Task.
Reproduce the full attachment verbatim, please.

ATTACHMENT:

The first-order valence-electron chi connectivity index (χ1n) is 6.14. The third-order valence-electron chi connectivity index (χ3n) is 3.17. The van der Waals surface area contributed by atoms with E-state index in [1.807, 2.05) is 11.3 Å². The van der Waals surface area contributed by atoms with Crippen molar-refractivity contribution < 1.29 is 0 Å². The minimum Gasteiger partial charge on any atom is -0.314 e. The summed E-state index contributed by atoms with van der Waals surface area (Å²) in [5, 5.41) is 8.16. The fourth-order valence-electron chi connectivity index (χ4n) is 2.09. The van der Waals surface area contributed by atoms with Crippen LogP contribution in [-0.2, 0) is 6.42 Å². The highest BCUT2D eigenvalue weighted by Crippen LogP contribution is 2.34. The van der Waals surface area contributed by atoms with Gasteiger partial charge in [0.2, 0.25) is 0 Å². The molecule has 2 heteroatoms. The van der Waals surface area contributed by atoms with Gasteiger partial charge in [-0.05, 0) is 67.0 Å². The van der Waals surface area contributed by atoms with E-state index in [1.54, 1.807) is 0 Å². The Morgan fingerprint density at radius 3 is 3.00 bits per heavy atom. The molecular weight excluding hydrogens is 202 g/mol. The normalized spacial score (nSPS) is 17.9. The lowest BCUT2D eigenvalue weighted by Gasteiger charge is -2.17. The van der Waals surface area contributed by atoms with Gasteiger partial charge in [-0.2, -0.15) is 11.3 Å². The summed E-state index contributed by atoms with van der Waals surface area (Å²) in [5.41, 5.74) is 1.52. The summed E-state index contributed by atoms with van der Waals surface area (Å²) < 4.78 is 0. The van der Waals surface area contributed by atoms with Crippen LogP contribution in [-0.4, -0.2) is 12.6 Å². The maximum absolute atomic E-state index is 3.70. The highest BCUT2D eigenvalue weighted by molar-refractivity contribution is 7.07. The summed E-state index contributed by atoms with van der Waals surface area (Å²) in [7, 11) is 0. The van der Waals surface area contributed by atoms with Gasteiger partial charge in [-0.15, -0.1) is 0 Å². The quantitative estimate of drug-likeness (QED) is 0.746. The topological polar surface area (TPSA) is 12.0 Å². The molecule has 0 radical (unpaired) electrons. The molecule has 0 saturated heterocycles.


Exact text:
The first-order valence-electron chi connectivity index (χ1n) is 6.14. The third-order valence-electron chi connectivity index (χ3n) is 3.17. The van der Waals surface area contributed by atoms with E-state index in [1.807, 2.05) is 11.3 Å². The van der Waals surface area contributed by atoms with Crippen molar-refractivity contribution < 1.29 is 0 Å². The minimum Gasteiger partial charge on any atom is -0.314 e. The summed E-state index contributed by atoms with van der Waals surface area (Å²) in [5, 5.41) is 8.16. The fourth-order valence-electron chi connectivity index (χ4n) is 2.09. The van der Waals surface area contributed by atoms with Crippen LogP contribution in [-0.2, 0) is 6.42 Å². The highest BCUT2D eigenvalue weighted by Crippen LogP contribution is 2.34. The van der Waals surface area contributed by atoms with Gasteiger partial charge in [0.2, 0.25) is 0 Å². The molecule has 2 heteroatoms. The van der Waals surface area contributed by atoms with Gasteiger partial charge in [-0.05, 0) is 67.0 Å². The van der Waals surface area contributed by atoms with E-state index in [1.54, 1.807) is 0 Å². The Morgan fingerprint density at radius 3 is 3.00 bits per heavy atom. The molecular weight excluding hydrogens is 202 g/mol. The normalized spacial score (nSPS) is 17.9. The lowest BCUT2D eigenvalue weighted by Gasteiger charge is -2.17. The van der Waals surface area contributed by atoms with Gasteiger partial charge in [-0.2, -0.15) is 11.3 Å². The summed E-state index contributed by atoms with van der Waals surface area (Å²) in [5.41, 5.74) is 1.52. The summed E-state index contributed by atoms with van der Waals surface area (Å²) < 4.78 is 0. The van der Waals surface area contributed by atoms with Crippen LogP contribution in [-0.4, -0.2) is 12.6 Å². The maximum absolute atomic E-state index is 3.70. The highest BCUT2D eigenvalue weighted by molar-refractivity contribution is 7.07. The summed E-state index contributed by atoms with van der Waals surface area (Å²) in [7, 11) is 0. The van der Waals surface area contributed by atoms with Gasteiger partial charge in [-0.15, -0.1) is 0 Å². The quantitative estimate of drug-likeness (QED) is 0.746. The topological polar surface area (TPSA) is 12.0 Å². The molecule has 0 radical (unpaired) electrons. The molecule has 0 saturated heterocycles.